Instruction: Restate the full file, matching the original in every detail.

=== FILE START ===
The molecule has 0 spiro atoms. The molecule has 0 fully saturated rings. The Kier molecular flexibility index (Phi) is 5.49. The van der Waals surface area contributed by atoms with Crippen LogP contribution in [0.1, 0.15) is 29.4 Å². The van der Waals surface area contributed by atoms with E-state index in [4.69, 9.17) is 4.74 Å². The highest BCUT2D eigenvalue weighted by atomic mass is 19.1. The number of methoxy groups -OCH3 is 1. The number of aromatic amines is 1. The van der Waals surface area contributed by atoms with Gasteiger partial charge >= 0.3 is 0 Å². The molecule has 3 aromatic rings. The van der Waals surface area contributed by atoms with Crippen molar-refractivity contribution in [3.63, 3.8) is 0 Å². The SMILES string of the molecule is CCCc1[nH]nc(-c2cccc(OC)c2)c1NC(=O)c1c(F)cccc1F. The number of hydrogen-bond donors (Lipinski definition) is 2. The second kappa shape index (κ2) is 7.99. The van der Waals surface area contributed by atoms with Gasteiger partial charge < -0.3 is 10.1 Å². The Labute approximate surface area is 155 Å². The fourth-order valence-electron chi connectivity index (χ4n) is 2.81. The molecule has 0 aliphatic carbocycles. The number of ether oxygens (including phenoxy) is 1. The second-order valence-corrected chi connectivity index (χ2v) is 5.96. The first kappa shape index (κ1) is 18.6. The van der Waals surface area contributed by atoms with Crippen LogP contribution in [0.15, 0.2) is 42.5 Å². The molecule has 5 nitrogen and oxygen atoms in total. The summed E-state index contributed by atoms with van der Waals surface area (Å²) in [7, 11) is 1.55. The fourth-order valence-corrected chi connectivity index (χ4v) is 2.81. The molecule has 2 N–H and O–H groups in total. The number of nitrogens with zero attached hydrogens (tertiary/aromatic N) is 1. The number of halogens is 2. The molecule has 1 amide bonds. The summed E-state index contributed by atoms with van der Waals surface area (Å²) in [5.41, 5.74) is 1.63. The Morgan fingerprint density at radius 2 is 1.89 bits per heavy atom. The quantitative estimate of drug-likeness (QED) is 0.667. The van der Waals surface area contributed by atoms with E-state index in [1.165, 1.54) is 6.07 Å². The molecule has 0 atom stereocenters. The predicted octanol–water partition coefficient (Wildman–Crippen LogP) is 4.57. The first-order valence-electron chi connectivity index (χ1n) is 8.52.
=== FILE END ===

The molecule has 0 spiro atoms. The molecule has 0 fully saturated rings. The Kier molecular flexibility index (Phi) is 5.49. The van der Waals surface area contributed by atoms with Crippen LogP contribution in [0.1, 0.15) is 29.4 Å². The van der Waals surface area contributed by atoms with E-state index in [4.69, 9.17) is 4.74 Å². The highest BCUT2D eigenvalue weighted by atomic mass is 19.1. The number of methoxy groups -OCH3 is 1. The number of aromatic amines is 1. The van der Waals surface area contributed by atoms with Gasteiger partial charge >= 0.3 is 0 Å². The molecule has 3 aromatic rings. The van der Waals surface area contributed by atoms with Crippen molar-refractivity contribution in [3.63, 3.8) is 0 Å². The SMILES string of the molecule is CCCc1[nH]nc(-c2cccc(OC)c2)c1NC(=O)c1c(F)cccc1F. The number of hydrogen-bond donors (Lipinski definition) is 2. The second kappa shape index (κ2) is 7.99. The van der Waals surface area contributed by atoms with Gasteiger partial charge < -0.3 is 10.1 Å². The Labute approximate surface area is 155 Å². The fourth-order valence-electron chi connectivity index (χ4n) is 2.81. The molecule has 0 aliphatic carbocycles. The number of ether oxygens (including phenoxy) is 1. The second-order valence-corrected chi connectivity index (χ2v) is 5.96. The first kappa shape index (κ1) is 18.6. The van der Waals surface area contributed by atoms with Crippen LogP contribution in [0.15, 0.2) is 42.5 Å². The molecule has 5 nitrogen and oxygen atoms in total. The summed E-state index contributed by atoms with van der Waals surface area (Å²) in [7, 11) is 1.55. The fourth-order valence-corrected chi connectivity index (χ4v) is 2.81. The molecule has 2 N–H and O–H groups in total. The number of nitrogens with zero attached hydrogens (tertiary/aromatic N) is 1. The number of halogens is 2. The molecule has 1 amide bonds. The summed E-state index contributed by atoms with van der Waals surface area (Å²) in [5.41, 5.74) is 1.63. The Morgan fingerprint density at radius 2 is 1.89 bits per heavy atom. The quantitative estimate of drug-likeness (QED) is 0.667. The van der Waals surface area contributed by atoms with E-state index in [1.165, 1.54) is 6.07 Å². The molecule has 0 atom stereocenters. The predicted octanol–water partition coefficient (Wildman–Crippen LogP) is 4.57. The first-order valence-electron chi connectivity index (χ1n) is 8.52.